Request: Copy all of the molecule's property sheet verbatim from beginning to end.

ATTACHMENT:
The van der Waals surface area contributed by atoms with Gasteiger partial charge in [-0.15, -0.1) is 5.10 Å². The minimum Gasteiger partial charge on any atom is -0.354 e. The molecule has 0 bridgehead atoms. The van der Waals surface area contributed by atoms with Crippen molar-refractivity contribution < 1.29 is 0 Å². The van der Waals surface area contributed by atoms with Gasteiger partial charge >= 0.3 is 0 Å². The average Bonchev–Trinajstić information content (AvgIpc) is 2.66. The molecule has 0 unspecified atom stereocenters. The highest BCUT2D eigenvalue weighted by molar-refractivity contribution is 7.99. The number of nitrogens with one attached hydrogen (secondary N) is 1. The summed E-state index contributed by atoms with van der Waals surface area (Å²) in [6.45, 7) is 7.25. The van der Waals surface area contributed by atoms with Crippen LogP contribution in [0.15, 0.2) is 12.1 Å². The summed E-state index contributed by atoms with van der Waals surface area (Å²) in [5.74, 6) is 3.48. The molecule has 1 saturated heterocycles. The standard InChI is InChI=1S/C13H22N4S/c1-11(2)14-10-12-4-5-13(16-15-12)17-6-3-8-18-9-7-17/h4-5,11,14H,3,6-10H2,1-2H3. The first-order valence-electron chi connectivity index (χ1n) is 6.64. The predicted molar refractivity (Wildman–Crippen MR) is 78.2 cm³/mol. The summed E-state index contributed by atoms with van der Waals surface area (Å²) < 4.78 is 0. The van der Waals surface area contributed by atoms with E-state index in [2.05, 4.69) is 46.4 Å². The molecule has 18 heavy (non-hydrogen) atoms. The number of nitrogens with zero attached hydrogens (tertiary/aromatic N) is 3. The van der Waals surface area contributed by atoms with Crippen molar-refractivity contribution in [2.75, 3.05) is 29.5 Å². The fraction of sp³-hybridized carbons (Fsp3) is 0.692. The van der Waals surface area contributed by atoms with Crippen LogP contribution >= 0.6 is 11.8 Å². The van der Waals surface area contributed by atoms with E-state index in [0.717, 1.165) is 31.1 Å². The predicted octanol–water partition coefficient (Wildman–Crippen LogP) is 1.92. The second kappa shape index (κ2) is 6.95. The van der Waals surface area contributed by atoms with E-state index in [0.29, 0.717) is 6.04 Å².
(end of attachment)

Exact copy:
The van der Waals surface area contributed by atoms with Gasteiger partial charge in [-0.15, -0.1) is 5.10 Å². The minimum Gasteiger partial charge on any atom is -0.354 e. The molecule has 0 bridgehead atoms. The van der Waals surface area contributed by atoms with Crippen molar-refractivity contribution < 1.29 is 0 Å². The van der Waals surface area contributed by atoms with Gasteiger partial charge >= 0.3 is 0 Å². The average Bonchev–Trinajstić information content (AvgIpc) is 2.66. The molecule has 0 unspecified atom stereocenters. The highest BCUT2D eigenvalue weighted by molar-refractivity contribution is 7.99. The number of nitrogens with one attached hydrogen (secondary N) is 1. The summed E-state index contributed by atoms with van der Waals surface area (Å²) in [6.45, 7) is 7.25. The van der Waals surface area contributed by atoms with Crippen LogP contribution in [0.15, 0.2) is 12.1 Å². The summed E-state index contributed by atoms with van der Waals surface area (Å²) in [5.74, 6) is 3.48. The molecule has 1 saturated heterocycles. The standard InChI is InChI=1S/C13H22N4S/c1-11(2)14-10-12-4-5-13(16-15-12)17-6-3-8-18-9-7-17/h4-5,11,14H,3,6-10H2,1-2H3. The first-order valence-electron chi connectivity index (χ1n) is 6.64. The predicted molar refractivity (Wildman–Crippen MR) is 78.2 cm³/mol. The summed E-state index contributed by atoms with van der Waals surface area (Å²) < 4.78 is 0. The van der Waals surface area contributed by atoms with E-state index in [2.05, 4.69) is 46.4 Å². The molecule has 18 heavy (non-hydrogen) atoms. The number of nitrogens with zero attached hydrogens (tertiary/aromatic N) is 3. The van der Waals surface area contributed by atoms with Crippen molar-refractivity contribution in [2.75, 3.05) is 29.5 Å². The fraction of sp³-hybridized carbons (Fsp3) is 0.692. The van der Waals surface area contributed by atoms with Crippen LogP contribution >= 0.6 is 11.8 Å². The van der Waals surface area contributed by atoms with E-state index in [0.717, 1.165) is 31.1 Å². The predicted octanol–water partition coefficient (Wildman–Crippen LogP) is 1.92. The second kappa shape index (κ2) is 6.95. The van der Waals surface area contributed by atoms with E-state index in [0.29, 0.717) is 6.04 Å².